An Ode to the Truck Driver

Look around right now. What do you see? A phone, computer, lights maybe a chair. What do all these things have in common? They were all delivered by a truck. Every product in the world at some point spent time on a truck. Those trucks were driven by talented men and women, who for one week every year get recognized. That week in 2017 was September 10th through the 16th. This may be a couple weeks late, but the ITEA would like recognize all the hard-working drivers out there.

The history of trucking in the United States started around 1910. In 1913, the first state weight limits for trucks were introduced, with the highest being 28,000 pounds. The weight limits were due to the tires being solid rubber which caused extensive damage to early gravel and dirt roads.

During World War I, the military began using trucks to move equipment and soldiers more efficiently. Due to railroad capacity maxed out for the war, trucks became another way to move goods across the land. The pneumatic tire was soon created and cross-country travel with heavier loads became a common use for the truck.

After World War I, trucks became commonplace with more than one million vehicles operating nationwide by 1920. The invention of the diesel engine made truck transportation more efficient, along with advancements in steering and brakes. Soon came the birth of the fifth wheel as well as standards for truck sizes. By 1933 all states had begun to regulate truck weight.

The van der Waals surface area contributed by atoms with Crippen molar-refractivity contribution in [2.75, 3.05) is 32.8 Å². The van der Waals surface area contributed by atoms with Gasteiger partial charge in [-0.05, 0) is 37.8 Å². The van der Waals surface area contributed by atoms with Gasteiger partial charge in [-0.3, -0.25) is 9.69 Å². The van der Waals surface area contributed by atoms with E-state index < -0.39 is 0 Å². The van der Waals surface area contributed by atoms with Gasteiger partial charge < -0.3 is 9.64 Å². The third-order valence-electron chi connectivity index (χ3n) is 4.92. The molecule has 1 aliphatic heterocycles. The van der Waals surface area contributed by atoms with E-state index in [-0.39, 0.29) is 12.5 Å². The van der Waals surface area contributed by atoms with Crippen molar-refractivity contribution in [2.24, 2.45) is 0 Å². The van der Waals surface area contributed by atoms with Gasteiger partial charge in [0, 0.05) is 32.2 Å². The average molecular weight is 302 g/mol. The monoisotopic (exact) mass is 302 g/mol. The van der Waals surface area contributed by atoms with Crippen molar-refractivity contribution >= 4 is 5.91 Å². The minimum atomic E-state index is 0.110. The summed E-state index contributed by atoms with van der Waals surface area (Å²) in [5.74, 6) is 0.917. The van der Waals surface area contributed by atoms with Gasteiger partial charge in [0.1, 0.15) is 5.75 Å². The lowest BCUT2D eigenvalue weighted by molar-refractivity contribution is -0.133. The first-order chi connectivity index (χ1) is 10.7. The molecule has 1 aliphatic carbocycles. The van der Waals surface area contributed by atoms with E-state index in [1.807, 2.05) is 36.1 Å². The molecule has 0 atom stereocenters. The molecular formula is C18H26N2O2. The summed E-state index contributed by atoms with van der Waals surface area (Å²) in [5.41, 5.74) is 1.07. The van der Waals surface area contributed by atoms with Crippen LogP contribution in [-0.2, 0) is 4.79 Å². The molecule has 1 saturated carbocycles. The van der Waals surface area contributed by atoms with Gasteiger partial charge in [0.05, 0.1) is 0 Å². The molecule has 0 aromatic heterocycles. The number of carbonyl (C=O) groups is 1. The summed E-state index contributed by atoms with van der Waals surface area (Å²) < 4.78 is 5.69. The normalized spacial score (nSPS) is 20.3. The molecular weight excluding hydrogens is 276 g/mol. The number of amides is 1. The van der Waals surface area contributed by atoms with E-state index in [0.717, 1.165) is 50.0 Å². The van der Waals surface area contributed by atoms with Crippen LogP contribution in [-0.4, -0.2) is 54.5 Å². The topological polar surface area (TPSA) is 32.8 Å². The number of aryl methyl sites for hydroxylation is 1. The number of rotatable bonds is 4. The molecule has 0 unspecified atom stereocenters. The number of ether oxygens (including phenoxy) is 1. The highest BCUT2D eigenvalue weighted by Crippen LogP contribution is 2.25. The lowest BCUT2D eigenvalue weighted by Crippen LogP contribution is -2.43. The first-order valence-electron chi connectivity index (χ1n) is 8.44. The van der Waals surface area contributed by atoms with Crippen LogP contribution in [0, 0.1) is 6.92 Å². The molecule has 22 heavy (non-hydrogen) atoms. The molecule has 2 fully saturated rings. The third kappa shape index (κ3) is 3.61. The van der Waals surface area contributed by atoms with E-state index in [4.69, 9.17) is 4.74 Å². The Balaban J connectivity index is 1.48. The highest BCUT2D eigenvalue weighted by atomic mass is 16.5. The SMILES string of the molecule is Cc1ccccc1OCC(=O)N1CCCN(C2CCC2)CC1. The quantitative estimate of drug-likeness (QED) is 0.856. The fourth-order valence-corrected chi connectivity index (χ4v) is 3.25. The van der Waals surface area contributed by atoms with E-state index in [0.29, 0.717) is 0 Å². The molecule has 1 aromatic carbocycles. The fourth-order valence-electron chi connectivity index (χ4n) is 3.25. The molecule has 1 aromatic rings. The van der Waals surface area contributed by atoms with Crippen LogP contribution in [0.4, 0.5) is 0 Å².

During the 1930s, the federal government began to regulate the industry, including hours of service rules. As trucking progressed, trucking business exploded as a means to get goods anywhere in the nation quickly and safely. In 1935, the Motor Carrier Act was signed into law which created rules for the trucking industry to follow.

By 1956, the interstate highway system was created and a national, uniform gross weight limit was enacted: 73,280 pounds. Intermodal shipping was created the same year to move goods from ships to trains to trucks. The American Association of State Highway and Transportation Officials (AASHTO) was initiated and studies on the impact weight were conducted for pavement and bridges. This study led to the creation of the federal bridge formula based on axle spacings.

Fast forward to 1974 and the 73,280 gross weight limit was increased to 80,000 pounds. Citizen’s Band, or “CB” radios were all the rage. The truck driver anthem “Convoy” was released in 1976. Truck driving was in its heyday in the 70’s with the movie “Smokie and the Bandit” released in 1977 and the movie “Convoy” released in 1978.

The trucking industry lost some of its glamour when the Motor Carrier Act of 1980 partially deregulated the industry. This led to a disruptive increase in the number of trucking companies. By 2006, over twenty-six million trucks hauled approximately nine billion tons of freight across the United States.

So, there it is, a brief history of some of the most important cogs in the machine that is American business. Without trucks and truck drivers, Americans would be sitting on earth, in the dark, with no way of reading the weekly blog from the ITEA.

The ITEA salutes you Mr. Truck Driver and all you do to support the economy. And we will continue to assist you in understanding the complex truck laws so that you can stay safe and operate more efficiently.

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